• James Odene

The emotional trump card

No, this is nothing to do with Donald Trump. This is about the power of emotions over us all. When logic and thought are confronted with emotion, guess which wins...

Small anecdote

At the moment of writing (June 19), my partner and I are buying a house. And as anyone who has done this before, this is no small task. Oh, boy does it take a lot of thinking, with every decision seemingly consuming £20 notes... but anyway.

We had the choice of two houses and we really had to deliberate over which was best. In short, we had to choose between a house A: a cheaper house that was quite small, not the best location with a great garden and loads of potential or house B: a bigger house, perfect location, very small garden and much more expensive (it also needs a lot of work).

We debated and debated until we decided we'd go to town on an Excel spreadsheet and create key values or important things to us and measure each house against the criteria. Things like closeness to a good school, feeling of space, nice location...

In short, house B won. By a BIG margin. After some more debating, we decided that the scoring system was biased and too simplistic. So we did it again with a more comprehensive and less biased scoring system. House B won, again.

Guess which house we bought...

Secretly, we both just really liked house A. And so we went for that one.

Moral of the story - emotions win.

"Emotions constitute an integrated element of the seemingly most rational decision-making. Whenever thinking contradicts with emotions, emotions win."
Giep Franzen: The Mental World of Brands

B2B or B2C, emotions rule

As a marketer or campaigner, it's good to remember, even if you are dealing with CEOs or boardrooms, emotions win over thoughts. For vegan or animal protection activism, this might be translated to emotions win over facts.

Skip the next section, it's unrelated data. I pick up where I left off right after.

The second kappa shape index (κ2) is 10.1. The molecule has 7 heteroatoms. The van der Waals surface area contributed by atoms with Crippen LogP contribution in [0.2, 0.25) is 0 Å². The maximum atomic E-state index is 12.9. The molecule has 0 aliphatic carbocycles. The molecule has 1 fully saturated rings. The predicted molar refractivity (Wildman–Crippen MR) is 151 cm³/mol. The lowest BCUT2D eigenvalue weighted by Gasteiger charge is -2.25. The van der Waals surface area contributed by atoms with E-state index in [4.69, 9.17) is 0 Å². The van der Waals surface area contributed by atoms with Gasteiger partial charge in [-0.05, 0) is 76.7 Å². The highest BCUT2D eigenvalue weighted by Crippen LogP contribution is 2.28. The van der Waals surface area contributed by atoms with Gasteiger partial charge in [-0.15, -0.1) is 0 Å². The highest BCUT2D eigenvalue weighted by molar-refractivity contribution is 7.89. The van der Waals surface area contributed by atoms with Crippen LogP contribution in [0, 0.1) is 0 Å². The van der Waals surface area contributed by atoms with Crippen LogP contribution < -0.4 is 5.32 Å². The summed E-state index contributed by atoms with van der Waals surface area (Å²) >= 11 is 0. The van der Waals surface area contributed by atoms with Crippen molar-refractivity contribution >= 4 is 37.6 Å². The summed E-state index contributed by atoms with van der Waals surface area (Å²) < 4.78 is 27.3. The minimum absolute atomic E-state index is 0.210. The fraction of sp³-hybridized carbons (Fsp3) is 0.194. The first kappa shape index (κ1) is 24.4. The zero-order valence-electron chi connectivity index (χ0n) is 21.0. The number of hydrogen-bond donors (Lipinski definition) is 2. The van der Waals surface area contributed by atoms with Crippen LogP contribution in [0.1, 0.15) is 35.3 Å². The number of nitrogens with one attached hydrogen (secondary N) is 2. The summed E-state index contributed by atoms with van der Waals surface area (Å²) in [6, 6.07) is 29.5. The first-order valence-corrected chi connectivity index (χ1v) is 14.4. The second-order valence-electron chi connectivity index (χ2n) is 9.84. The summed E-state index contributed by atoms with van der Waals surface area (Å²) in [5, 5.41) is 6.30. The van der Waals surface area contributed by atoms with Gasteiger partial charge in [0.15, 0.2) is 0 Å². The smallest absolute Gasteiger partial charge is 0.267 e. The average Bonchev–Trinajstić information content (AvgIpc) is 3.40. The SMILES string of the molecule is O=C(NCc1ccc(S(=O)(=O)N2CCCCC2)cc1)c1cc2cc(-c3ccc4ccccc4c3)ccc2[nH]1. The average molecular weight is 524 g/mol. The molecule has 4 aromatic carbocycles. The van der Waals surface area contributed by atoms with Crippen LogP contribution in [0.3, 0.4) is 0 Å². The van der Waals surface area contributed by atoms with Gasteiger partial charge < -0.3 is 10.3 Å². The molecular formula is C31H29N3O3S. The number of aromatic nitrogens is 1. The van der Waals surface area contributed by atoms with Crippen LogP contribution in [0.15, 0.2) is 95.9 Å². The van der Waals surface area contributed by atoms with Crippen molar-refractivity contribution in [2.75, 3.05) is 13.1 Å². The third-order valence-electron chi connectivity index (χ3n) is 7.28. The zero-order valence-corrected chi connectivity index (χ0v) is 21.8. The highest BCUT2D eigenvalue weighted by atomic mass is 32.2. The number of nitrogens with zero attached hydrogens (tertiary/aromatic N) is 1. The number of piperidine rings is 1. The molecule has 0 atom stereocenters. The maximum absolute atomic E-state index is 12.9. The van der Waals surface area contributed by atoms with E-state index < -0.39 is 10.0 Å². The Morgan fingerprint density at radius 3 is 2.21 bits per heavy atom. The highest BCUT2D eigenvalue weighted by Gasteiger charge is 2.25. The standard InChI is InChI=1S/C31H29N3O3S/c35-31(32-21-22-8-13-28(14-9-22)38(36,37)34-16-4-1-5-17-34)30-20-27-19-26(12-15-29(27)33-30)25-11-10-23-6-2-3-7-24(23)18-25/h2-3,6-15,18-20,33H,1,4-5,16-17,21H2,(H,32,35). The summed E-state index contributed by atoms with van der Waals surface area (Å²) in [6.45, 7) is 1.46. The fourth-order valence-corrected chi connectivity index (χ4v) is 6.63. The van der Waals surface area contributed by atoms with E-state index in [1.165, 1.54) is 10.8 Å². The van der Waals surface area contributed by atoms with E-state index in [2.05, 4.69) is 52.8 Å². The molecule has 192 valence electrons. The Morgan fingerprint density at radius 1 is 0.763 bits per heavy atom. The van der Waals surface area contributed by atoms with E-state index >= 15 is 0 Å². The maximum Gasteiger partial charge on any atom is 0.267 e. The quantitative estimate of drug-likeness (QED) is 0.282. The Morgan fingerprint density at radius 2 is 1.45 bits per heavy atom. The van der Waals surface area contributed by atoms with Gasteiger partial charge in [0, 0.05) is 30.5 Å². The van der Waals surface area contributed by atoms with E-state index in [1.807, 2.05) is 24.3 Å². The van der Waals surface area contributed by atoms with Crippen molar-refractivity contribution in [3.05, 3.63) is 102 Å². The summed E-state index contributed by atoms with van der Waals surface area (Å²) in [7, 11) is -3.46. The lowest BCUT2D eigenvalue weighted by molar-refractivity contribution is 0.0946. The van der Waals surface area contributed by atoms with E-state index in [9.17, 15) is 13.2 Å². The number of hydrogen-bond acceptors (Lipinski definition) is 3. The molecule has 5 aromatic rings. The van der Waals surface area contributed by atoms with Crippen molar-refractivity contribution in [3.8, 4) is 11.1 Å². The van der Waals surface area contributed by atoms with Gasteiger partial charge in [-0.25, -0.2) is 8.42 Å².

Taking of facts, here's a graph for you

Source: The Long and Short of It: Les Binet & Peter Field

Peter Field and Les Binet, in their report 'The Long and Short of It', analysed the data from 1,000 campaigns across 30 years in 80 categories. They were looking at the impact of emotion-led marketing.

One of the clear headline findings of their report was that emotional campaigns had nearly twice the chance of driving large profit compared to more rational arguments.

That's pretty significant.

Squeamish amongst us, look away now... here's another example of this...

Which of these ads do you think is more likely to nudge you towards buying some hand sanitiser?

Source: Youtube



When there is a debate on hanging a campaign on facts and thoughts, it seems likely that instead headlining emotions is the best route to go down.

There is a but...

It isn't yet overly researched the impact of gruesome or bloody images of farmed animals in relation to inspiring positive action and so it's not as simple as going for emotion and getting the desired outcome. It's a matter of finding the right balance of emotion and thought.

Think of the hotel or flight comparison sites - they use all the behavioural biases they can, like scarcity ('Only 2 left!'), fear of regret ('Don't miss this amazing deal!'), social proof/herd instinct ('20 people have looked at this in the last hour') - but do you want to use those kind of sites? They don't exactly inspire repeat custom, in fact they likely disturb or break any brand loyalty or positive customer experience.

The same risk is present here; if you go so heavy on the emotion of a campaign that you actually sabotage yourself - as people are turned off from any additional or supporting messaging that you have - all you are really doing is turning people off. The level that people will respond to emotional content is dependant on a lot of factors and that's why it's always best to test on a smaller scale to see the results and then scale up once you have good indication that you will get the intended effect.

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